My mother's dishes: NOT a love story

So this Thanksgiving, as we do every year, my sister and I each pulled out our vintage and oh-so-collectible "Jewel Tea" dishes. Her meal was served in Roanoke, while I filled the gravy boat up here in the southern part of northern Virginia -- but we both used these Depression era dishes, because, I mean really. Look at them. They're perfect for Thanksgiving. That and because our mother would haunt us if we didn't.

See, Carolyn and I have what you might call a love-hate relationship with these dishes (their official name is "Hall China Autumn Leaf," but they were always called "Jewel Tea" in our family, because in the 1930s they were given to housewives -- like my grandmother -- as premiums when the ladies bought tea and spices from the door-to-door reps from the Jewel Tea Company). We do love them, because they were our mother's. And while their beauty and aesthetic loveliness frankly kind of escape us, we both realize that Mom cherished them. How do we know this? We know this because by the time she died she had:
  • redecorated her kitchen to feature them, to include commissioning a friend to create a matching stencil pattern;
  • purchased a shockingly expensive, custom-made-to-match-her-dishes, Tiffany-style lamp to hang over the breakfast table;
  • hung the dessert plates interspersed with orange and yellow baskets around the kitchen on the wall space above the cabinets (cunningly connected by the stencil pattern);
  • joined the "Hall China 'Autumn Leaf' Collectors' Club" (that's where she found the guy who made the lamp);
  • owned a linen tablecloth and twelve napkins that had been stenciled by the same friend (see above), so that when she entertained her table was all Jewel Tea, all the time;
  • spent way more money than my dad ever knew, tracking down and purchasing the rarer pieces of the pattern: a "one-armed bean pot;" the coveted "2 lb. butter dish" (I mean, it's a butter dish that will hold eight sticks of butter, people); not only the formal and everyday salt and pepper shakers, but the "cook's salt and pepper shakers" as well;
  • amassed enough place settings of these fricking dishes that my sister and I each have a complete set. And by complete, I mean we each own twelve place settings. Twelve, y'all. Plus serving bowls, platters, pie plates, iced tea glasses, coffee mugs, tea pots . . . . Plus some other shit I can't even remember.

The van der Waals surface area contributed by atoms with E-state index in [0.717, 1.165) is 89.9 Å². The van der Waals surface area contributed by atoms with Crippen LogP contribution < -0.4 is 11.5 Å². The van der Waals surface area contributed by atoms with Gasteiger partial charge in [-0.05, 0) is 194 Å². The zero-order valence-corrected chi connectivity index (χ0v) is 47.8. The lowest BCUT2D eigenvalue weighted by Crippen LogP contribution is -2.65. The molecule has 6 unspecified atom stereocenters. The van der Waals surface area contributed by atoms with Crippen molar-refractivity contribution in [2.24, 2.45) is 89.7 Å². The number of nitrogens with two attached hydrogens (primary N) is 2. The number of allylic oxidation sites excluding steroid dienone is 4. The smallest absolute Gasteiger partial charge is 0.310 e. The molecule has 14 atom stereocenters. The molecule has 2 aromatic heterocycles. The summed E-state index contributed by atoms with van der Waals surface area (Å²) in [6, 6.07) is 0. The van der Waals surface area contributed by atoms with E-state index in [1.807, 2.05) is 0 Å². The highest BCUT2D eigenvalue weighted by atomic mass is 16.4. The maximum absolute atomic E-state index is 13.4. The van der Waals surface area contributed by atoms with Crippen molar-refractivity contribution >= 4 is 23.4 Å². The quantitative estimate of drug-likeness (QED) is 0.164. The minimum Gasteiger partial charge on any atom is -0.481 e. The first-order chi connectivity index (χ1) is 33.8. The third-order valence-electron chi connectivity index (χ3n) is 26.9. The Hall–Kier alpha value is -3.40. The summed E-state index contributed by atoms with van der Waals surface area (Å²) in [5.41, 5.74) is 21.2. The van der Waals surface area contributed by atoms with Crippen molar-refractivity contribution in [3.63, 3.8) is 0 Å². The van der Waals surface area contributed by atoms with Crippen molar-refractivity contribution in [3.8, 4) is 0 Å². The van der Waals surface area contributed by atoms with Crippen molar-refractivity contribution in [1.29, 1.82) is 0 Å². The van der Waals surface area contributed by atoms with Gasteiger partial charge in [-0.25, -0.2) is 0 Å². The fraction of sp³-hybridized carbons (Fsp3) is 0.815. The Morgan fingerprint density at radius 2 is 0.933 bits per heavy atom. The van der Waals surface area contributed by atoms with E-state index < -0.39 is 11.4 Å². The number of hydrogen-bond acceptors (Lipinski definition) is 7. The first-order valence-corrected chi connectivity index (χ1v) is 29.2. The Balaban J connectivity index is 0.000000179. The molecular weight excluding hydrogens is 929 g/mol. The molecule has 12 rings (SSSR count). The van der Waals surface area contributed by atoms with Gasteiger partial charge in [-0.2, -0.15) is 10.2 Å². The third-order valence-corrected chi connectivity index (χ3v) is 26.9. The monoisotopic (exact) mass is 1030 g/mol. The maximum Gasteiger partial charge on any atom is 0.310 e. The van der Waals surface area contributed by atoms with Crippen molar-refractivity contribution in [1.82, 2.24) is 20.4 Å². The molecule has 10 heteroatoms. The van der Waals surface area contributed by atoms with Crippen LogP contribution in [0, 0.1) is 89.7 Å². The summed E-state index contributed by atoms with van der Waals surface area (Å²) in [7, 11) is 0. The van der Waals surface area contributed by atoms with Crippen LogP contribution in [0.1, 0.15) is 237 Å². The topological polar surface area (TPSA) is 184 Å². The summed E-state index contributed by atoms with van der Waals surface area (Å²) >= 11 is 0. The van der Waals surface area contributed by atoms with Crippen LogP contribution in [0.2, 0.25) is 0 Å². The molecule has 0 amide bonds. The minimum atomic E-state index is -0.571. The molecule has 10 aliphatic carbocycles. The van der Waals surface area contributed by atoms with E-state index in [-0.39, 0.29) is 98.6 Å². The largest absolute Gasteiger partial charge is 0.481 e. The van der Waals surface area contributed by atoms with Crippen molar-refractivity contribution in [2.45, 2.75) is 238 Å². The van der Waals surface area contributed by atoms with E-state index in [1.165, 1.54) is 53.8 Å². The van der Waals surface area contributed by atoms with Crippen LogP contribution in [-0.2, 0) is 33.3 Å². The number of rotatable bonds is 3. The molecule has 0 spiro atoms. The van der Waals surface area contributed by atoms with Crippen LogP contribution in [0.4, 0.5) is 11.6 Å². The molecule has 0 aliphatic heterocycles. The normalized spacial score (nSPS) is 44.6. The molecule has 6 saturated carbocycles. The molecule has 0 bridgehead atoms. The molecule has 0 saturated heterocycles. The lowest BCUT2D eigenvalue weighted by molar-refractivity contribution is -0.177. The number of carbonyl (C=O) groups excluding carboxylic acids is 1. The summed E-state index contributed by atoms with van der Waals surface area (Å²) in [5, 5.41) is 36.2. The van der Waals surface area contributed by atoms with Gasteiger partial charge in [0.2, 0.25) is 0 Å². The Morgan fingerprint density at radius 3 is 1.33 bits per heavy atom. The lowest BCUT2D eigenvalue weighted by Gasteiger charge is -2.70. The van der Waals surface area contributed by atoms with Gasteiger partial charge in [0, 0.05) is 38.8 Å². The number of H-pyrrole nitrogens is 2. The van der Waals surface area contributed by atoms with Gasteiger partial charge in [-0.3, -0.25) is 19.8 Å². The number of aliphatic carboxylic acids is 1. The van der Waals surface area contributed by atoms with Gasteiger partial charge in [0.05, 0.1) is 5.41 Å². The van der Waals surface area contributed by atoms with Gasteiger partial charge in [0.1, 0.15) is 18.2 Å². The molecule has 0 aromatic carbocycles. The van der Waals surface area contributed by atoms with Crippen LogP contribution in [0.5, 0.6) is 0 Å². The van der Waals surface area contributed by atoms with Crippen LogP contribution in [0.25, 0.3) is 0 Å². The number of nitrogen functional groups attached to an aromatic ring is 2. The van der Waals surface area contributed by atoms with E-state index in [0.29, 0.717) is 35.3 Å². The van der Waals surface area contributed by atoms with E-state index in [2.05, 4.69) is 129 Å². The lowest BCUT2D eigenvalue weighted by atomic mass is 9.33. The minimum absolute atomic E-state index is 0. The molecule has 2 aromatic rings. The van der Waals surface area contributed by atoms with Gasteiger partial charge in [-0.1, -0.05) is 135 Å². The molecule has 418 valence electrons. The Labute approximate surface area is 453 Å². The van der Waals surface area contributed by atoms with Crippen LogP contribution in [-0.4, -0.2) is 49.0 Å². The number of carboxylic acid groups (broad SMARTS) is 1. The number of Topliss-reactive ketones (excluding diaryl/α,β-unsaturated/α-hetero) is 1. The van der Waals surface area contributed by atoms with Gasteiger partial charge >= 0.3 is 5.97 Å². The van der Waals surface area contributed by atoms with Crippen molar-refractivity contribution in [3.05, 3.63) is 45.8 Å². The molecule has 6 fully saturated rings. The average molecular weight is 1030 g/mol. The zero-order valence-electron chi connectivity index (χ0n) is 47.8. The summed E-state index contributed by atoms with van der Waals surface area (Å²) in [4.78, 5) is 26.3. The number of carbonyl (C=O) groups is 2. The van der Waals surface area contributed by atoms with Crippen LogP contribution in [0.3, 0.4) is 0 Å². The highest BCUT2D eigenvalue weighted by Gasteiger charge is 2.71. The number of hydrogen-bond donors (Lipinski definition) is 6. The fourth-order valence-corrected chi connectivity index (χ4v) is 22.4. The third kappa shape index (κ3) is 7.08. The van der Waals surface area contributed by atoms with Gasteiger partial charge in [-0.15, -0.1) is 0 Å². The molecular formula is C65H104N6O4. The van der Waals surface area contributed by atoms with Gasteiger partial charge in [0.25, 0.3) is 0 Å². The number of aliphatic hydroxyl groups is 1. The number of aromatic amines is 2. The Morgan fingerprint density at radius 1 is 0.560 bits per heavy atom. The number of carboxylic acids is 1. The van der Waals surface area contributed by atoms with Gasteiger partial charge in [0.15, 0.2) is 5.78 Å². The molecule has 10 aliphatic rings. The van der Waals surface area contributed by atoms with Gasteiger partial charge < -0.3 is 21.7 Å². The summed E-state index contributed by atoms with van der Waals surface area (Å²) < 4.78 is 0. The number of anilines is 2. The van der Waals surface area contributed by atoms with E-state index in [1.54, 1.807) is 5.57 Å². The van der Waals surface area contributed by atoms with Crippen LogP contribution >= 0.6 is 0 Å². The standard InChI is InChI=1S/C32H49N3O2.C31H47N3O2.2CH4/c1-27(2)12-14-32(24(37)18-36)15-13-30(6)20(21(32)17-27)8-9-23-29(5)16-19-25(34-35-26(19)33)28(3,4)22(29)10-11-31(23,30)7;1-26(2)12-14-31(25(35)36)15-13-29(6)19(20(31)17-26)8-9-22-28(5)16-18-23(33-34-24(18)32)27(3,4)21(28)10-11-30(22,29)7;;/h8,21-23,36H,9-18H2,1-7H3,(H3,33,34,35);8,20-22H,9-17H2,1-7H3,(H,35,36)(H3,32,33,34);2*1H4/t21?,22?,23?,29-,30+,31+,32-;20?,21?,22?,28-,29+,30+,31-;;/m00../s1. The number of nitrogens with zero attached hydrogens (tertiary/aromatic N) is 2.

But see, we really don't think they're as lovely as she did. We both have white dishes for every day, and we both chose fancy china patterns when we got married because our mother made us. She made us choose a silver pattern, too -- and we both very cleverly chose her silver pattern. So one thing I love, love, love is that I have my silver and my mother's, mingling all together. The other pattern in this picture is my grandmother's, which I adore but which is no longer made. I always, always use the two patterns together.

Last year about this time, my sister and I were reminiscing about our mom and we got to laughing our asses off, yet again, about all that "damned Jewel Tea" (that's how we have always talked about it). I regret to inform you that we were not kind about these dishes. Well, fifteen minutes later, my sister texted me; here is our "conversation:

HER: Right after I hung up a damned Jewel Tea bowl fell and broke. I'm freaking out.
ME: Mom must be pissed.
HER: Now I'm crying.
ME: And I'm laughing. Don't cry! They're ugly. The world is a better place.
HER: OK, now I'm laughing.

We have considered selling the damned things on eBay, or Craigslist; I really do think that the entire collection could pay for at least a year of someone's college expenses. But we never get around to it. So most of it lives in multiple, multiple boxes in my attic. And a few pieces live in our kitchens, so we can use them at Thanksgiving.

Because they're perfect.


And hey! Today begins our second annual Book Lovers' Advent Calendar! This year I am sampling books that have been recommended to me by friends who said last year, "How could you possibly leave out our family's favorite??" I am discovering a whole new collection of storybooks to love!

As we open the first door of the Advent calendar, we find The Snowman, which is a lovely little book with no words (I love those!). My family is actually familiar with this story as an animated film, but -- as is always the case -- the book is better. Thanks, Kathy!